September 2017
Volume 17, Issue 10
Open Access
Vision Sciences Society Annual Meeting Abstract  |   August 2017
A Bistable Figure in a Thousand-Year-Old Bowl
Author Affiliations
  • Elizabeth Dobbins
    Dept. of Biology, Samford University
  • Allan Dobbins
    Dept. of Biomedical Engineering, University of Alabama at Birmingham
Journal of Vision August 2017, Vol.17, 1243. doi:10.1167/17.10.1243
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      Elizabeth Dobbins, Allan Dobbins; A Bistable Figure in a Thousand-Year-Old Bowl. Journal of Vision 2017;17(10):1243. doi: 10.1167/17.10.1243.

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      © ARVO (1962-2015); The Authors (2016-present)

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Abstract

The people of the Mimbres river valley in the southwestern United States are noted for their distinctive pottery, which flourished from roughly 1000-1150 CE. Painted pottery is found in sites in contiguous regions of southwestern New Mexico, southeastern Arizona and northern Mexico. Although different types of earthenware were fabricated, the most common decorative pieces were bowls, of which well over a thousand survive in museums and private collections. The outside of the bowls were usually unadorned, while the inside contained geometric patterns, animal or human figures, or both. In addition, a variety of chimeric animals and animal-humans are depicted. Curiously, while some insects, animals, and birds are found repeatedly, others, native to the area, and presumably a significant part of the life of these hunting people, such as elk, are rare or absent. Rabbits are one of the most commonly depicted animals and, while they occur in different configurations (isolated rabbit, two opposed rabbits, two rabbits in mirror image configuration), they are generally unambiguously rabbits or hares. In the Maxwell Museum of Anthropology at the University of New Mexico, we discovered one bowl in which two rabbits at opposite sides of the bowl have bodies that merge into one in the center. When one rotates the bowl by a quarter turn, it is likely that one sees two ducks instead of two rabbits. The Mimbres duck-rabbits differ from the modern version in having a body, and the alternative head-body interpretations are rotated, rather than directly opposed. With modern Western observers, we report that the probability of seeing each interpretation varies with the orientation in which a picture of the bowl is presented. While it is impossible to know the artist's intentions, it seems likely that the Mimbres potters and their audience would have been aware of both interpretations.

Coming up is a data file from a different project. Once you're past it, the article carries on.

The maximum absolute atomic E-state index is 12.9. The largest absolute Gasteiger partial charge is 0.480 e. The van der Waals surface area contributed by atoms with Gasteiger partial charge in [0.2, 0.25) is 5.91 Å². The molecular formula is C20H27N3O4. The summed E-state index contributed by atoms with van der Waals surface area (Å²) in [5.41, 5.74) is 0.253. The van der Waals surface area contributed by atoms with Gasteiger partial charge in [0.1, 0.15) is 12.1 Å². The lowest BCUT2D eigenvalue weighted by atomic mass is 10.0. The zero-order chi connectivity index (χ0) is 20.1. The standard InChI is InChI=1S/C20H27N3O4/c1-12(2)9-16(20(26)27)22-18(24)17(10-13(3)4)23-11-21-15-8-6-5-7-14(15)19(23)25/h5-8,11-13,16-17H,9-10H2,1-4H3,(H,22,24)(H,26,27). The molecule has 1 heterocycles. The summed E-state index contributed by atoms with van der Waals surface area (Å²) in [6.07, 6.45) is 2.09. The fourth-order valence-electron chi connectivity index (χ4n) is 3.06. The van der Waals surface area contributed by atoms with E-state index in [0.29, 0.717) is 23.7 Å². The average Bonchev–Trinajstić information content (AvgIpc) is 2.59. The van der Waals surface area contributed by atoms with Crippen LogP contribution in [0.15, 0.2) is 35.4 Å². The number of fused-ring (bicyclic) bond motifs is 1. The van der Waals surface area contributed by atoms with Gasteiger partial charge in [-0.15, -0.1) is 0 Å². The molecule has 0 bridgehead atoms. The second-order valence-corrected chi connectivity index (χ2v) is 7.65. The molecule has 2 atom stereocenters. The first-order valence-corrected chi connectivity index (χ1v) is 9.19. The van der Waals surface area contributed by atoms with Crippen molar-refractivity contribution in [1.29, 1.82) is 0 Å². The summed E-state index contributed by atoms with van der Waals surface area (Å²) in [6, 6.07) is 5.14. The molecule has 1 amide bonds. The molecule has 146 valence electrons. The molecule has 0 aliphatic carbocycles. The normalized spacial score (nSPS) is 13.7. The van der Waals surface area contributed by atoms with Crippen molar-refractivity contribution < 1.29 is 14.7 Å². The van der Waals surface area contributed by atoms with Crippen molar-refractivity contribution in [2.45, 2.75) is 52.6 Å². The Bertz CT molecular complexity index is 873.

Meeting abstract presented at VSS 2017

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